On the heels of the Marquette Law School Poll showing him leading his primary opponent, Delafield business consultant and Marine veteran Kevin Nicholson said he’s winning in the race for Republican U.S. Senate nomination.

The Marquette poll, released last week, showed Nicholson leading state Sen. Leah Vukmir, R-Brookfield, by 5 points, with 30 percent undecided.

“We’re winning the primary,” Nicholson said Sunday on “UpFront with Mike Gousha,” produced in partnership with WisPolitics.com.

“There’s been nine surveys released in this primary, and we’ve been winning in eight of them, and we feel good about that,” Nicholson said.

Nicholson is traveling the state meeting with Republican grassroots activists. But he said his focus remains directly on the Democratic incumbent, Democrat Tammy Baldwin.

Nicholson said Baldwin should be worried about the results of the Marquette poll, which showed her with a 41 percent to 43 percent favorable-unfavorable rating. It also found Baldwin, D-Madison, leading Nicholson 50-39.

“Here is what I would be worried about if I were Tammy Baldwin. She has spent millions of dollars on TV to try to reintroduce herself to the people of his Wisconsin, and still her favorability-unfavorability is upside down, and her message is not taking,” Nicholson said.

“I’m not going to make this personal about Tammy Baldwin. But her vision for the future of the country doesn’t fit this state, and that’s why we’re going to beat her in November,” he said.

Nicholson talked about how he would deal with the crisis of immigrant families at the southern border.

Nicholson said he supports the legislation offered by Sen. Ted Cruz , R-Texas, to double the number of immigration judges to speed up trials and look at asylum requests.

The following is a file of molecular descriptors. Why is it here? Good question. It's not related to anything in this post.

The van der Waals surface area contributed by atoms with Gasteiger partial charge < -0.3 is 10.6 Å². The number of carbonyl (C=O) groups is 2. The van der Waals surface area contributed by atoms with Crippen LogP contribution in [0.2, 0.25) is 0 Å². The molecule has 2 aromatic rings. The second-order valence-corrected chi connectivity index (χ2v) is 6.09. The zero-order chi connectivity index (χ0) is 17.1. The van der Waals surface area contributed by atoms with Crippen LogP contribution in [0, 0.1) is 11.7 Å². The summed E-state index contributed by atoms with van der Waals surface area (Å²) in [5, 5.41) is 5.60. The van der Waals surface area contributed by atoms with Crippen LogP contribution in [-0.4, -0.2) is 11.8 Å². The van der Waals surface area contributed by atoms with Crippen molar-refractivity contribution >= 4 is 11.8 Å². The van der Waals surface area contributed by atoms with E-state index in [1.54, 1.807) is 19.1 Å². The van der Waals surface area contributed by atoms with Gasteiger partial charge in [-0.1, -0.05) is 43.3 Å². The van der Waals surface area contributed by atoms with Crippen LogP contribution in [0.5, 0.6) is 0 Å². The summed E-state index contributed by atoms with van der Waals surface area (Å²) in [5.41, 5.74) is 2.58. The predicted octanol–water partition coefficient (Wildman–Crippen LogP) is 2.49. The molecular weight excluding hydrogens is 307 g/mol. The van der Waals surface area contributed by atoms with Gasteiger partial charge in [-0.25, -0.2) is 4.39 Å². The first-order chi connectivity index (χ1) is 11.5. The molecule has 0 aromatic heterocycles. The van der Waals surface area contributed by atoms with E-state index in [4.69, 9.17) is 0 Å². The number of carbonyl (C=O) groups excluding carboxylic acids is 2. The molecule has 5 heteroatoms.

“I do not believe that families should be separated during this time,” Nicholson said.

He said the ultimate goal has to be to stop illegal immigration, and then put forward a merit-based, economically sustainable immigration plan.

He said Baldwin has encouraged illegal immigration “every step of her political career” to “try and get people to put their kids in precarious situations so they can use them as political props.”

Also on the program, Foxconn executive Louis Woo, special assistant to Foxconn CEO Terry Gau, said he was “totally surprised” at the negative reaction of some elected officials to the company’s deal with the state to build a huge electronics campus in Racine County.

“Because I thought we were doing the good things. And I thought that creating 13,000 jobs, investing $10 billion to try to transform the traditional economic structure of the state of Wisconsin, I would imagine that should be welcomed by everybody,” Woo said.

Democratic candidates for governor have said the nearly $4 billion deal of state and local incentives is too much money, and they would look to renegotiate it or hold Foxconn accountable for its promises. One has even said he would sue to stop the deal. Gousha asked Woo what Foxconn would do if a Democrat is elected governor in November.

“I would still continue to focus on what we can do and believe we can do best,” Woo said. “We will continue on with the project.”

Woo said Foxconn is “co-investing” with Wisconsin to create more than a factory. He said they are trying to create a “magnet” to draw the “next generation of talents” to Wisconsin from the east and west coasts and other parts of the Midwest.

“We see that as opportunity,” he said.

Foxconn and local and state officials will hold the ceremonial groundbreaking at the factory site in Mount Pleasant on Thursday, and President Trump is expected to attend.

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